I’m not sure an editor needs to look too far beyond the first five pages and the synopsis, as they usually do in preliminary examinations. If the manuscript matures, the author will eventually get the first five pages and a synopsis showing good conflict and resolution right.

    This column has pointed out a numbers best selling books that struggled to get published. I suspect they were often rejected in early versions that were not actually ready for publication. It was likely later presentations, perhaps to a different group of editors, that sold the novel.

  3. R. Grannemann Says:

    Regardless of what I stated above, the reality is the barrier created by submitting a bad manuscript is very difficult to overcome. I would suggest new authors focus on talking to published authors instead of editors and agents at their first few writers conferences. These seasoned professionals can greatly help you learn what you need to know.

  4. michelleu Says:

    Perhaps you can address the question, “How will I know when my manuscript is ready to be shown to an agent or an editor?” Agents get a lot of submissions as well, and frequently are mobbed at writer’s conferences by desperate writers.

    Your points are interesting, but suggest another question: “How can a new writer best use a writer’s conference?”

    Noah Lukeman’s book The First Five Pages has invaluable insight. My guess is people who read a lot of manuscripts usually can tell within the first page if they want to continue or not–sometimes by the end of the first paragraph. 😦

  5. Richard Mabry Says:

    As has been pointed out, writers’ conferences provide wonderful instruction, but most attendees–especially those just getting started–are even more interested in getting an editor to say, “send me a proposal.” This contact, this chance to get someone to look at their work, is often their primary reason for attending. I’m not saying it should be, just that it often is.
    Is it really fair for an editor to say, “I saw that one and don’t want to hear about it” when what he saw–maybe two years ago–was version one and what is now being offered by an agent is version five or six, significantly changed and markedly improved, maybe even with the help of an outside editor or an agent? What would your reaction be in this case?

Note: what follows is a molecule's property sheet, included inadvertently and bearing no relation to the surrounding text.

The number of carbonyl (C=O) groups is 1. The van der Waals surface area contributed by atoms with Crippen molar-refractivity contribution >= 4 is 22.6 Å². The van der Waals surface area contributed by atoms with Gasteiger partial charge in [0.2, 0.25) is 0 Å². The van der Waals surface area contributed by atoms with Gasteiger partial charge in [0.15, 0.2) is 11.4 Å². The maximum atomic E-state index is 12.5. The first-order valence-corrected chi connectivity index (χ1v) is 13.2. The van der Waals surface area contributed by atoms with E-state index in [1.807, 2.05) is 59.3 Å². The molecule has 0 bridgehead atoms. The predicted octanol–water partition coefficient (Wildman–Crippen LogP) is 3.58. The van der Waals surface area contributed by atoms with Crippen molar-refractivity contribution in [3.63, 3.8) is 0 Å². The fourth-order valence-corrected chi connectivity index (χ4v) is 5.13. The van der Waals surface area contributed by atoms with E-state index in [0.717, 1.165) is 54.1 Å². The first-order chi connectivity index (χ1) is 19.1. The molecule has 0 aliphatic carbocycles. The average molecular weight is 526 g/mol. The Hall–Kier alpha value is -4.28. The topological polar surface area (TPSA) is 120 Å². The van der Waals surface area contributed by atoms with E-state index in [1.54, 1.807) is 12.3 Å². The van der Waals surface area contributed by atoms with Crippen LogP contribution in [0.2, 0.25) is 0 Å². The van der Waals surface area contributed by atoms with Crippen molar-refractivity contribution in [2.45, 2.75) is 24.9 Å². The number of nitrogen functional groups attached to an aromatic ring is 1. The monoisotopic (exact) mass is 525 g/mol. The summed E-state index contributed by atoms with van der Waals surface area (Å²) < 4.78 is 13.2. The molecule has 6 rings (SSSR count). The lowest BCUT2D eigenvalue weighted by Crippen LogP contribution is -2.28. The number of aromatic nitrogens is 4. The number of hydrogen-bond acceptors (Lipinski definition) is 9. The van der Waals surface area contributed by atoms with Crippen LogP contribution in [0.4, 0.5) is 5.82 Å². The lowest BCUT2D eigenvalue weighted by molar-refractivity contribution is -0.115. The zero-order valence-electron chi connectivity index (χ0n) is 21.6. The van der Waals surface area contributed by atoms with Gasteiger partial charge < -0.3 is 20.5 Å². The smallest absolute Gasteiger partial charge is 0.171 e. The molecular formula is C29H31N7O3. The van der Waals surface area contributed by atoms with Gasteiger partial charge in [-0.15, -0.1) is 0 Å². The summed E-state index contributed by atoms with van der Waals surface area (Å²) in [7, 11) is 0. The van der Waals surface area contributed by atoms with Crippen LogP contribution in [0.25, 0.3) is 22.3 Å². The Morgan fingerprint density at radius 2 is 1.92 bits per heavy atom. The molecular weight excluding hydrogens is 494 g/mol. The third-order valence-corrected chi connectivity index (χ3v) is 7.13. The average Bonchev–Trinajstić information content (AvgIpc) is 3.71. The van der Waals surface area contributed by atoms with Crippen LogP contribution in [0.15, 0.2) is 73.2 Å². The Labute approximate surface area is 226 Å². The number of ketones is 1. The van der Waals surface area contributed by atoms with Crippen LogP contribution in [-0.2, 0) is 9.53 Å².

Most certainly, agents must be given the history of the work in question, but are there instances when they can communicate to editors circumstances that might lead the editor to take a second look?
    Unwritten rules–I’m learning more and more of them as I go along, and I appreciate your writing about them. Thanks.

  6. D. Ann Graham Says:

    Readers also have “unspoken rules”… in fact I recently put a little booklet of that very title available (free, of course) to any of my writer friends who were interested in the subject. Perhaps if we were a bit more aware of the reader’s unspoken rules, it might also help our manuscripts to better pass through those industry gates to begin with. After all, agents and editors are – first and foremost – readers just like the rest of us.


  7. Terry Whalin Says:

    Hello Ann,

    I tracked down your free download. It’s was a bit of a challenge since you don’t have a link to your website from your blog–but with a bit of persistence I found it. You’ve got some solid content in this little booklet. Here’s the link to Unspoken Rules, Three Don’ts of Successful Fiction. Now others can find it.

    Book Proposals That Sell